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The state-of-the-art 3-D imaging system known as Lifeviz raises the bar in the management of acne and rosacea lesions by allowing the clinician to visualize much more accurately lesion images and, therefore, better follow the treatment progress of patients.
National report - A novel 3-D photography technology, Lifeviz (QuantifiCare, Oakland, Calif.), is proving to be a very useful tool for accurately imaging acne and rosacea lesions.
According to one expert, this unique 3-D imaging technology can significantly assist the dermatologist in not only imaging each lesion in the smallest detail, but also help the clinician follow the patient's treatment progress much more accurately.
"This unique 3-D camera system takes lesion photography to a higher level by producing exquisitely high-resolution 3-D images that are extremely helpful in the assessment of facial acne and rosacea lesions.
Mapping the surface
When viewing rosacea or acne lesions taken with the Lifeviz camera, the clinician sees photos that are basically maps of the surface of the skin.
Though 2-D standardized digital photography has seen advancements in imaging techniques, such as the optimal lighting and angle of an image, this system allows the physician to better judge the extent of disease through its 3-Dcolor images.
"With a single snapshot, the Lifeviz system provides instant 3-D visualization and quantitative accurate measurements, which facilitates patient diagnosis, treatment and follow-up. The 3-D images allow you to get accurate imaging of the depth and, therefore, volume measurements," says Gregory Klein, Ph.D., president of QuantifiCare, Oakland, Calif.
Passive stereo vision
Similar to the human visual system, Lifeviz technology is based on the concept of passive stereo vision. The handheld camera system is a standard 35 mm camera with a specialized lens that is used to obtain two views at slightly different angles. Camera calibration and computation of corre-sponding points allow the production of a complete 3-D surface representation.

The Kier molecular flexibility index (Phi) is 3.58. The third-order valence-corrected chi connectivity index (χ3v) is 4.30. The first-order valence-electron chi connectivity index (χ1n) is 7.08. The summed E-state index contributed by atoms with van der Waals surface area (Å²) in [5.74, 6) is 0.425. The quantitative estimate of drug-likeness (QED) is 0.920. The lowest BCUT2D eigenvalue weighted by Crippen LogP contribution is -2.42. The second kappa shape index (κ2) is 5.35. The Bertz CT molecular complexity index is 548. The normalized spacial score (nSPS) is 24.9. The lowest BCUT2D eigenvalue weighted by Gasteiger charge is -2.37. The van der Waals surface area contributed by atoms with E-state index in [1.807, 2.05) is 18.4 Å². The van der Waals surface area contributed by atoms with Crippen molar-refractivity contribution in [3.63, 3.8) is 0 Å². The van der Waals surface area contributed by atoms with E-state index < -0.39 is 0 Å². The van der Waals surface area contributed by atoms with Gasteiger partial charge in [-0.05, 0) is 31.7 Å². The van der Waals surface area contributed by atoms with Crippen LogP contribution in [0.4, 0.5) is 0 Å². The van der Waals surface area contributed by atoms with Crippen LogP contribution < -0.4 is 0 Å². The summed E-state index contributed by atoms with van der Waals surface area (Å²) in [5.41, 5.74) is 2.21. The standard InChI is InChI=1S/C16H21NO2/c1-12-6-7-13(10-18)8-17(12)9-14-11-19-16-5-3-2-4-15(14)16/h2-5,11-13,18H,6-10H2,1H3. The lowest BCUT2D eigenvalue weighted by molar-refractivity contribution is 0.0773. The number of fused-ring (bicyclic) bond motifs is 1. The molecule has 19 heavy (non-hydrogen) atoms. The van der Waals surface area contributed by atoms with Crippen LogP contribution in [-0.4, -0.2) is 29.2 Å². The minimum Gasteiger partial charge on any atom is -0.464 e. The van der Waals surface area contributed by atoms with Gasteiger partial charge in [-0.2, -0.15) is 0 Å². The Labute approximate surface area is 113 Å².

The camera is then linked to a software system where one can view objects (such as the lesions on the skin) and manage and archive their images.
The technology was initially developed for the calculation of wound volume in wound treatments, as well as a non-contact way to take depth measurements of wounds, such as scars, diabetic leg ulcers and burns.
According to Dr. Klein, the cosmetic sector is beginning to show great interest in this technology, as it can also be very useful in "before" and "after" imaging and measurement with many aesthetic procedures, including filler treatments and techniques, lip enhancement, nasolabial fold procedures, breast enhancement, body contouring, and scar, keloid and wound treatments.
This precise imaging also can prove to be very useful in increasing patient satisfaction and physician-patient communication by clearly depicting and verifying the progress and results of a given treatment or procedure.
"The 'before' and 'after' shots taken in cosmetic procedures are not only able to help the clinician make semi-quantitative estimates based upon the system's realistic imaging, but (they) can also detect quantitative volume changes, such as demonstrating that lip volume has increased compared to baseline values.
"The color-coded map can precisely and very effectively show these changes, which underscores its value as a marketing tool for patients," Dr. Klein tells Dermatology Times.
According to Dr. Bikowski, the state-of-the-art Lifeviz system can be an extremely effective marketing tool, whether it is used clinically for "before" and "after" imaging of acne and rosacea lesions or for its increasingly popular niche in the world of aesthetic medicine.
"I believe it will be an invaluable teaching and testing tool, because 3-D images will more accurately portray the skin condition/disease than 2-D images," Dr. Bikowski says.